Contract law concerns voluntary relationships between two or more people and a contract is a legally binding agreement.
Simply put, a contract is a promise that the law can enforce and to be legally valid, there must be:
- an offer and agreement process involving all parties
- an intention to create a legally binding contract
- an agreement to create a legally binding contract
- something of value for all parties – e.g. one party supplying a product or service, in exchange for money from the second party
- enough competency and the legal power for all parties to enter the contractual agreement
- obligations, liabilities and possibility of performance – e.g. what each party has to do to fulfil their terms of the contract
- sufficient certainty of terms – i.e. that all the legal requirements and stipulations are known to all parties before the contract is signed.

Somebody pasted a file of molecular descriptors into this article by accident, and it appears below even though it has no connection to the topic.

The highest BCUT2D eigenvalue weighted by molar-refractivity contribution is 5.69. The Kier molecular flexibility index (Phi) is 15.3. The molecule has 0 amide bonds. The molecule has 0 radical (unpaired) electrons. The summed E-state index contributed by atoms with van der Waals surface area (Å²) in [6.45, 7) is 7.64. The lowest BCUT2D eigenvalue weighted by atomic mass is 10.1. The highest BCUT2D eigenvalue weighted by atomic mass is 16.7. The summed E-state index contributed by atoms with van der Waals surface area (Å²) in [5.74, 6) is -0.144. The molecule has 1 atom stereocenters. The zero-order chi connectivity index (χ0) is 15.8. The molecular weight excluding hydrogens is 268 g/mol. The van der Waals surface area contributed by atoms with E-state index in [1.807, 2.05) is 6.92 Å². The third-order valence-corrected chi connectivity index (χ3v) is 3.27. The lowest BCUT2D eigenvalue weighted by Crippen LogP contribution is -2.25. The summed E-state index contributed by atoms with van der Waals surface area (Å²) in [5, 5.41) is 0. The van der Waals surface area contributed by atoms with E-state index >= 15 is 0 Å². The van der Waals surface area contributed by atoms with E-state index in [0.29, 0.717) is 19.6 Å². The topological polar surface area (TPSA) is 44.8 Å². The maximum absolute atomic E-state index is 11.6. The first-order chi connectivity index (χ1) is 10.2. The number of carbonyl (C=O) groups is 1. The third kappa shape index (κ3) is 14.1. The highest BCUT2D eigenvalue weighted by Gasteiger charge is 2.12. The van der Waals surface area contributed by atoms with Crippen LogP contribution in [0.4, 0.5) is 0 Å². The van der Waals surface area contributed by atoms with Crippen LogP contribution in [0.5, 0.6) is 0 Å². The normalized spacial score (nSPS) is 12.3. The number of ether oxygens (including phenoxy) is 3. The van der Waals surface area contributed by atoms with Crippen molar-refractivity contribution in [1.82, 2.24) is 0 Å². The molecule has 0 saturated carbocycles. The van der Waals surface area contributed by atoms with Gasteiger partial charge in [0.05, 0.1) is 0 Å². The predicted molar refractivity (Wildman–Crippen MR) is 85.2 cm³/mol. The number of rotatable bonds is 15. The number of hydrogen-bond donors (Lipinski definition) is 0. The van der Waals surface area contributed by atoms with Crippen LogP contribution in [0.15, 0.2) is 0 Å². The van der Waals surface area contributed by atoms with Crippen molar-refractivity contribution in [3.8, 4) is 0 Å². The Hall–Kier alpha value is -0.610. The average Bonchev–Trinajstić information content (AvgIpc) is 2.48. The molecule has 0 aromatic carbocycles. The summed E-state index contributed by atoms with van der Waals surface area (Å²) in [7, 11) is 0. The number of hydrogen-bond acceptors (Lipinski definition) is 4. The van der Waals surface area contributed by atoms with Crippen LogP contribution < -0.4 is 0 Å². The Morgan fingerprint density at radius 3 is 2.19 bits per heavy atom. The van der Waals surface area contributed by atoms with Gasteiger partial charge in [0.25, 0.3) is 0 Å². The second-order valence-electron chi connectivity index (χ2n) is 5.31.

A contract can either be verbal or written, although a verbal breach of contract will generally be harder to prove. Any type of deviation from the terms of the contract that results in a different outcome from the intended goals can be considered a breach of contract, although there are some exceptions. If any side of the party believes that a breach of contract has occurred, it is best to confer with a solicitor if the two parties cannot settle the problem on their own.
Where a contract is breached, the basic remedy is one of damages – i.e. a payment of a sum of money to compensate for any losses incurred.
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